This beautiful school was completed in 1924 after careful planning by the Harrodsburg School Trustees making sure the costs did not exceed the budgeted $60,000. Contractor Noland Wilson was responsible for the demolition of the Thompson/Bell/Harvey house that stood where the present school now stands. Brick from the house was used in the new structure and the Matthew Lowery (local craftsman) woodwork was sold in the school office. Art Deco and Classic features, such as arched doorways and windows, and patterned brickwork, have made this school a place of pride for many generations. Surrounded by a beautiful stone wall (part dry stack and part WPA project) this site welcomed travelers into Harrodsburg on heavily traveled US 68, as it still does today.
This structure was a contributing factor in the listing of Lexington Street (US 68) on the National Register of Historic Places.
During the 1950s, a wing was added for the expanding population. In the 1990s another expansion brought more classrooms and laboratories, increasing the school capacity. Sadly the core of the school, the 1924 two-story wing, has been patched, compromised, and neglected. Yet it still stands, sturdy and proud on top of the hill. But its future looks dim. Will it be restored and repaired if only to be closed in the future? Can it be retrofitted for another purpose, while keeping features that make it so beautiful? Could it be used as a magnet school or something similar? Authorities have stated that this school, including all the wings, could be made the most energy-efficient school in the system. It is best suited and situated for transportation, bus, and traffic. What will happen to the athletic fields if this school closes?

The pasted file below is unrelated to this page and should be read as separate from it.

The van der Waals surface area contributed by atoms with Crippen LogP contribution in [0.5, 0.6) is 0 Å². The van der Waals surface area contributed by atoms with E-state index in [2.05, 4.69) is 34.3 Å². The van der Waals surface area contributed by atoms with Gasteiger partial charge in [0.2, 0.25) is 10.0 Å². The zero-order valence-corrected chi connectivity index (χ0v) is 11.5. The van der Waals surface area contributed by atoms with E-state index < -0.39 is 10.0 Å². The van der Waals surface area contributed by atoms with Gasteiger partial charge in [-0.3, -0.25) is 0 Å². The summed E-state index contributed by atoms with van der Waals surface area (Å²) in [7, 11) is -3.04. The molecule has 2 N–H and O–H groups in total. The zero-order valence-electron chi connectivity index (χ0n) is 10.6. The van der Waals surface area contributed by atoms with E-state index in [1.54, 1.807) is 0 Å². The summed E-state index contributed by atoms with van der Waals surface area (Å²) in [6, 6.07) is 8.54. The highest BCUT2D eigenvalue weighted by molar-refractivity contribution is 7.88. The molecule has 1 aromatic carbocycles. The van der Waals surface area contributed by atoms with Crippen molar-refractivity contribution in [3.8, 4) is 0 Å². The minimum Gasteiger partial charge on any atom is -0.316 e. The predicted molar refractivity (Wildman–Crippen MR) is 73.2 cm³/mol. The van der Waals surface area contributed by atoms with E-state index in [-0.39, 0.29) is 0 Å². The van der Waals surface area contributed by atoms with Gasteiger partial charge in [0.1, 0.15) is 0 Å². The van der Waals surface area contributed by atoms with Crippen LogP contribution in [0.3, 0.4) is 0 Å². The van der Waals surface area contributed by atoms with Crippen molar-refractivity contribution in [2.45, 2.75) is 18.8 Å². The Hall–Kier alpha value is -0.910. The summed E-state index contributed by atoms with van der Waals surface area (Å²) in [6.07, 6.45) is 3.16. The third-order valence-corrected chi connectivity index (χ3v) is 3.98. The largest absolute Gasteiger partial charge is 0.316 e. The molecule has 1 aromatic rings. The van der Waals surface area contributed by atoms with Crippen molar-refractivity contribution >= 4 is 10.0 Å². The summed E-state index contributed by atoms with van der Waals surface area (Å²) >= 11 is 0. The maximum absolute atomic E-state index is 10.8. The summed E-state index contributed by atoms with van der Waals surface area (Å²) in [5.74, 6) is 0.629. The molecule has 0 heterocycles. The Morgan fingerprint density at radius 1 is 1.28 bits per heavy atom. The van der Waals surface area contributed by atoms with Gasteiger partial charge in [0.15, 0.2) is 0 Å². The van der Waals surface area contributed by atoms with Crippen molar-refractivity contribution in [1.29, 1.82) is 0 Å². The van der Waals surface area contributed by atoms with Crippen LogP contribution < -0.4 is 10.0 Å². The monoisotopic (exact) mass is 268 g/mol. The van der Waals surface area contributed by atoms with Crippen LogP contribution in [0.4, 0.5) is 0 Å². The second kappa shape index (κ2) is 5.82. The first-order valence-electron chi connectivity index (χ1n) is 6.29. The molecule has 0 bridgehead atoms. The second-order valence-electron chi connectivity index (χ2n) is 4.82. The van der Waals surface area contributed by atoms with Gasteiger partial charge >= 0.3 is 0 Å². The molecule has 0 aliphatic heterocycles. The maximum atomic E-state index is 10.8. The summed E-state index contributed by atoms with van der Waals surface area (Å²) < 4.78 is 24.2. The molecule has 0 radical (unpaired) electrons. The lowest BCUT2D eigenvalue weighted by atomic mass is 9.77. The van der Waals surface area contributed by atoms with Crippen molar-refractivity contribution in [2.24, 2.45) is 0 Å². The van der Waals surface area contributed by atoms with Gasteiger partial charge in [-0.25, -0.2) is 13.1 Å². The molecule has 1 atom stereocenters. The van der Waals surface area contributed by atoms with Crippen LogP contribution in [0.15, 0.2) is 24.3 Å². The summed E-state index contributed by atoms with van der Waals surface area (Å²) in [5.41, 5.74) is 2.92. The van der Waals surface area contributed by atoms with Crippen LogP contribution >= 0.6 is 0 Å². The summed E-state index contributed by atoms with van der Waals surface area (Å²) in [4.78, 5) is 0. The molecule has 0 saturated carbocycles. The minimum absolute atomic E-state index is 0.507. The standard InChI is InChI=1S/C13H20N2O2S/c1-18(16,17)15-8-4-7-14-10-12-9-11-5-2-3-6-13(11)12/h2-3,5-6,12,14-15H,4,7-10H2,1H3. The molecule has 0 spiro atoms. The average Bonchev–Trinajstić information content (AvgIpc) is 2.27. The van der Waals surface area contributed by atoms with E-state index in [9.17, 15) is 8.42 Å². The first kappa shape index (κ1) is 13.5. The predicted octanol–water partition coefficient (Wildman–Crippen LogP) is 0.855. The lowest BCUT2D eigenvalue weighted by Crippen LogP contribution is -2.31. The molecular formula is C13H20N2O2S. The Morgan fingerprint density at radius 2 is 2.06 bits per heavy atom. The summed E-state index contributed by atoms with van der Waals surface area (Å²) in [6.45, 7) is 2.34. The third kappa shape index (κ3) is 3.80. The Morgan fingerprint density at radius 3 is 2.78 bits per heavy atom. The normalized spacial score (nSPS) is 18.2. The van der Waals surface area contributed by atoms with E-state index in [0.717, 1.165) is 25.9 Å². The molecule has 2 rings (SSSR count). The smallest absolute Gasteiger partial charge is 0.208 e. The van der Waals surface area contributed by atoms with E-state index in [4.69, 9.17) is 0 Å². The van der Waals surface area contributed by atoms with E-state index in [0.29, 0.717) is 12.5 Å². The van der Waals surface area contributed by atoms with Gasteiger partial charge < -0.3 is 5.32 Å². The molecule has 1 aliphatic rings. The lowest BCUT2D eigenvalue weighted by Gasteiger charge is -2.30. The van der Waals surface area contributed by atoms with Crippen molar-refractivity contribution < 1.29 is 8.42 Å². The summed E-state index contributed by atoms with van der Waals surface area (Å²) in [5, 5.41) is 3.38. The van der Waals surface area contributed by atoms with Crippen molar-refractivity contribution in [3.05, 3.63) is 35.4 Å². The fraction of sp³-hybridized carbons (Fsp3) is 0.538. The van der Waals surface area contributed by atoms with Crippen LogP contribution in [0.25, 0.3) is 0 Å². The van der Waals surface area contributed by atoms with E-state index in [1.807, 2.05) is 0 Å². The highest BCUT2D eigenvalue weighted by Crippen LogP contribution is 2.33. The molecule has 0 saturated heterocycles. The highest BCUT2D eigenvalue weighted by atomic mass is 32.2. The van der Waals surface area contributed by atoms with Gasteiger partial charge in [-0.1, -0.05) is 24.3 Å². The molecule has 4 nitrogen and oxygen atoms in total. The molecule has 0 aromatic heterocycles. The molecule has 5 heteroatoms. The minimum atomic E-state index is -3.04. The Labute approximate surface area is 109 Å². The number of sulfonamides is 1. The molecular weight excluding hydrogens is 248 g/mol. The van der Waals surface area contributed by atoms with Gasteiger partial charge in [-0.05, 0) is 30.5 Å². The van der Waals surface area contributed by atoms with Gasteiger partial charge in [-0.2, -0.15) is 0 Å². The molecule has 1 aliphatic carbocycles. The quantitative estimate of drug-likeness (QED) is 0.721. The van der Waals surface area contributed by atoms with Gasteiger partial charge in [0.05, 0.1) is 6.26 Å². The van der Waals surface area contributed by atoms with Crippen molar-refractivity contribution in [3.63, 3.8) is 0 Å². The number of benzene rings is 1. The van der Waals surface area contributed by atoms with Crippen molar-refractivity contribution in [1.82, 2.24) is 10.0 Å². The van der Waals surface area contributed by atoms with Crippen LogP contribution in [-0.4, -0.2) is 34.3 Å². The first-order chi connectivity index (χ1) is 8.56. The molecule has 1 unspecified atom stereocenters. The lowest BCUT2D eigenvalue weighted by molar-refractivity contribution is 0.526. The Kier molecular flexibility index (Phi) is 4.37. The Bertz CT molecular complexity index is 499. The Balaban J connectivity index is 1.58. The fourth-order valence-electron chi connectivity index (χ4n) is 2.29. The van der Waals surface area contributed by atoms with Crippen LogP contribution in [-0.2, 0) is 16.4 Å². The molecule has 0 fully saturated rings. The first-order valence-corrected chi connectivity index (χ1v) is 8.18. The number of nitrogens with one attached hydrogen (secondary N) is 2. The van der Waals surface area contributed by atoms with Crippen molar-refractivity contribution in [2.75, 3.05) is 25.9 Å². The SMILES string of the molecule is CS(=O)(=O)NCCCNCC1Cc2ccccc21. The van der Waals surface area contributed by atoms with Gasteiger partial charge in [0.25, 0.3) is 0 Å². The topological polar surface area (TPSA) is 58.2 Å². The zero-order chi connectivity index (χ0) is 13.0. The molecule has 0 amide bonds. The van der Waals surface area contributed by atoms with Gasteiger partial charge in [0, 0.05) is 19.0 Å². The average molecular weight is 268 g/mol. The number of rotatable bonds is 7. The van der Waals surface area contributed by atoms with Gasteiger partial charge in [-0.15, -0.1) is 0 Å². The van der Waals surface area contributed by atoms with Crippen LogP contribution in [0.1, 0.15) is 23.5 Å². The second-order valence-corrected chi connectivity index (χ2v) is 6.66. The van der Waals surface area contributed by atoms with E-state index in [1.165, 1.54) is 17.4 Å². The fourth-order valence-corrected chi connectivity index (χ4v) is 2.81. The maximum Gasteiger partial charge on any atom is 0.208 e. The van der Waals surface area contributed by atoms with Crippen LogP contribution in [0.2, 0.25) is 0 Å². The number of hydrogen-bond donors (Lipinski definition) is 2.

This decision is not about teachers but it is about education. Teaching our students, young and old, to appreciate our heritage, our sense of place, and respect and appreciate our historic treasures. Teaching that recycling, restoring, and saving what we have is better than neglecting or tearing it down. We can not reject our responsibility to pass on our rich heritage to present and future generations.
This Place Matters.